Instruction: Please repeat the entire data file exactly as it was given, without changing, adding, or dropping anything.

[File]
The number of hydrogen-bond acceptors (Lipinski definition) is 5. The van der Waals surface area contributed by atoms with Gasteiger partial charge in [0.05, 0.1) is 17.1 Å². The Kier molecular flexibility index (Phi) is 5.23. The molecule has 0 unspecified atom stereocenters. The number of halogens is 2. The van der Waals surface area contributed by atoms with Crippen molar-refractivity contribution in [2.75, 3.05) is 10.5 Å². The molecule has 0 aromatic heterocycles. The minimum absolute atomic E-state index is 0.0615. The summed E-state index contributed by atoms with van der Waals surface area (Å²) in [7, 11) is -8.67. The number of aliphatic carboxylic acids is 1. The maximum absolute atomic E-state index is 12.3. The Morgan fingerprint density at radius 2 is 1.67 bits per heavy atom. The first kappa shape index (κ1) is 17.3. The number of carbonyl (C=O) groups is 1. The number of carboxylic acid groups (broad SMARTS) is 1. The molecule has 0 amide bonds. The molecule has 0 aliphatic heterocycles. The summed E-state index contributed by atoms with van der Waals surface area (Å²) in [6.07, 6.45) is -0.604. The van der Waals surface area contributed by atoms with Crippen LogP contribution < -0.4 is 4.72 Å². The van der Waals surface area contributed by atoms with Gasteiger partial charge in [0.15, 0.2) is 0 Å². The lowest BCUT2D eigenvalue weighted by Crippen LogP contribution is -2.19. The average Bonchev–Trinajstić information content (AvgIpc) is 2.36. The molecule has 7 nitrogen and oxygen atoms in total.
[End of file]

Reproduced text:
The number of hydrogen-bond acceptors (Lipinski definition) is 5. The van der Waals surface area contributed by atoms with Gasteiger partial charge in [0.05, 0.1) is 17.1 Å². The Kier molecular flexibility index (Phi) is 5.23. The molecule has 0 unspecified atom stereocenters. The number of halogens is 2. The van der Waals surface area contributed by atoms with Crippen molar-refractivity contribution in [2.75, 3.05) is 10.5 Å². The molecule has 0 aromatic heterocycles. The minimum absolute atomic E-state index is 0.0615. The summed E-state index contributed by atoms with van der Waals surface area (Å²) in [7, 11) is -8.67. The number of aliphatic carboxylic acids is 1. The maximum absolute atomic E-state index is 12.3. The Morgan fingerprint density at radius 2 is 1.67 bits per heavy atom. The first kappa shape index (κ1) is 17.3. The number of carbonyl (C=O) groups is 1. The number of carboxylic acid groups (broad SMARTS) is 1. The molecule has 0 amide bonds. The molecule has 0 aliphatic heterocycles. The summed E-state index contributed by atoms with van der Waals surface area (Å²) in [6.07, 6.45) is -0.604. The van der Waals surface area contributed by atoms with Crippen LogP contribution < -0.4 is 4.72 Å². The van der Waals surface area contributed by atoms with Gasteiger partial charge in [0.15, 0.2) is 0 Å². The lowest BCUT2D eigenvalue weighted by Crippen LogP contribution is -2.19. The average Bonchev–Trinajstić information content (AvgIpc) is 2.36. The molecule has 7 nitrogen and oxygen atoms in total.